How The System Does It

We say two Bible verses are linked when verse A and verse B are related to each other. Williams Bible Links™ collects Bible verse links cited in public domain works such as Bible commentaries and cross-reference collections.

Links are identified by seeing that two verses are part of the same topic, a group of verses associated together in a source. A footnoted concept in a verse, such as "prayer," and its cross-references are a topic. If a topic has, say, three verses -- the original verse and two cross-references -- then there are three links: A link between the original verse and the first cross-reference, a link between the original verse and the second cross-reference, and a link between the two cross-references themselves. The number of links goes up rapidly as topics contain more verses.

The system tallies how many citations each link has in our sources. This is a measure of how much consensus there is that the link is important. The more citations, the more authors thought the relationship between two verses to be interesting.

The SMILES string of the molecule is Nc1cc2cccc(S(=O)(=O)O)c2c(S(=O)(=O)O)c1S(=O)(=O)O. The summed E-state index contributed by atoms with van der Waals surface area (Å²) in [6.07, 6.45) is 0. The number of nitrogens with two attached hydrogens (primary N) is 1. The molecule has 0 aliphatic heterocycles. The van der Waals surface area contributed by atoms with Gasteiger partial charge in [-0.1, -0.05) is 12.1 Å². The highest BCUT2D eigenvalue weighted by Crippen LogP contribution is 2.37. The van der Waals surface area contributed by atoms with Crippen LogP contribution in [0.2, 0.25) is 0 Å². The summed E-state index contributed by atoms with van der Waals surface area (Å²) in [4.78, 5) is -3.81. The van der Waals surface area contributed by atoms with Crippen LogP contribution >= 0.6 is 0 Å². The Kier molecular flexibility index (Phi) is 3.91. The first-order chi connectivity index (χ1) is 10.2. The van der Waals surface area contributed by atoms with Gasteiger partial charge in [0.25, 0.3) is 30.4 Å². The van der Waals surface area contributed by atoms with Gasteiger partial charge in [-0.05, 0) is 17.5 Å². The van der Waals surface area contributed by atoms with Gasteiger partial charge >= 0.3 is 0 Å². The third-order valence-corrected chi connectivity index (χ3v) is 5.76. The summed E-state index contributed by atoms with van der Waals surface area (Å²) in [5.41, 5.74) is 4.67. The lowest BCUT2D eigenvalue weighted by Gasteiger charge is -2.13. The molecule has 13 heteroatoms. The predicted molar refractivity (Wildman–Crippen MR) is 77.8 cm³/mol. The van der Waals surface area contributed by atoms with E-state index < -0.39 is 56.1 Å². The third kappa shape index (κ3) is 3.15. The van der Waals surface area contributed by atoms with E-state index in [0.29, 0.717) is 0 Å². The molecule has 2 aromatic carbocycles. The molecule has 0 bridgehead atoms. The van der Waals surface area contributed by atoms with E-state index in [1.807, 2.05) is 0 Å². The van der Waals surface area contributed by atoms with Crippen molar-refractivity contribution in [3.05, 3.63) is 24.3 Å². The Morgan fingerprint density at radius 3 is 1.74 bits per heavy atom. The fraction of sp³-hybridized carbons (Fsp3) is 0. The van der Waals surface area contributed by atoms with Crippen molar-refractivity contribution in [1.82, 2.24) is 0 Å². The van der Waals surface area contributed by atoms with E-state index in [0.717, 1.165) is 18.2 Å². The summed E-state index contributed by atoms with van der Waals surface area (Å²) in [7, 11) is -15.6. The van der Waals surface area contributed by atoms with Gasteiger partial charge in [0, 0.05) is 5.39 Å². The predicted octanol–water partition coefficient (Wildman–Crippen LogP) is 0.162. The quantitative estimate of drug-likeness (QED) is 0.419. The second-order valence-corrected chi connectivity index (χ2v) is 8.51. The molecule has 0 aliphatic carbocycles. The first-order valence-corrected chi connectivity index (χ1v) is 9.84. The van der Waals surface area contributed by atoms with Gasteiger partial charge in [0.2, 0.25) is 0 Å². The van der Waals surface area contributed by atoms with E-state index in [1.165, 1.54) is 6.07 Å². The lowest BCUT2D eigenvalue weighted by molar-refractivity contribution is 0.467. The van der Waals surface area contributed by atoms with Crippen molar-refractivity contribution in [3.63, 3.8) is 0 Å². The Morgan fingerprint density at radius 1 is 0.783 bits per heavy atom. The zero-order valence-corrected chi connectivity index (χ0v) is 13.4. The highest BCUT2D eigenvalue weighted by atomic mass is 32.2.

The abridged version displays the top-cited references for each verse.

The unabridged version divides the references for each verse into levels according to citation count, with level 1 containing the top-cited references, level 2 containing the next tier down, and so on. Sometimes a level is empty. That is normal, as level 1 appropriates references from lower-tier levels if necessary in order to make a full page.

The system only uses links "confirmed" with two or more citations. This is to minimize false positives -- verses that are not valid cross-references.

The system contains one million "confirmed" links (with two or more citations). Each link results in two cross-reference entries: Lookup verse A points to cross-reference B, and lookup verse B points to cross-reference A. So the unabridged version actually has two million cross-references. The abridged version has close to half a million.

The system attempts to group each lookup verse's references into topics, using network community detection techniques.

Rodger Williams


Public Domain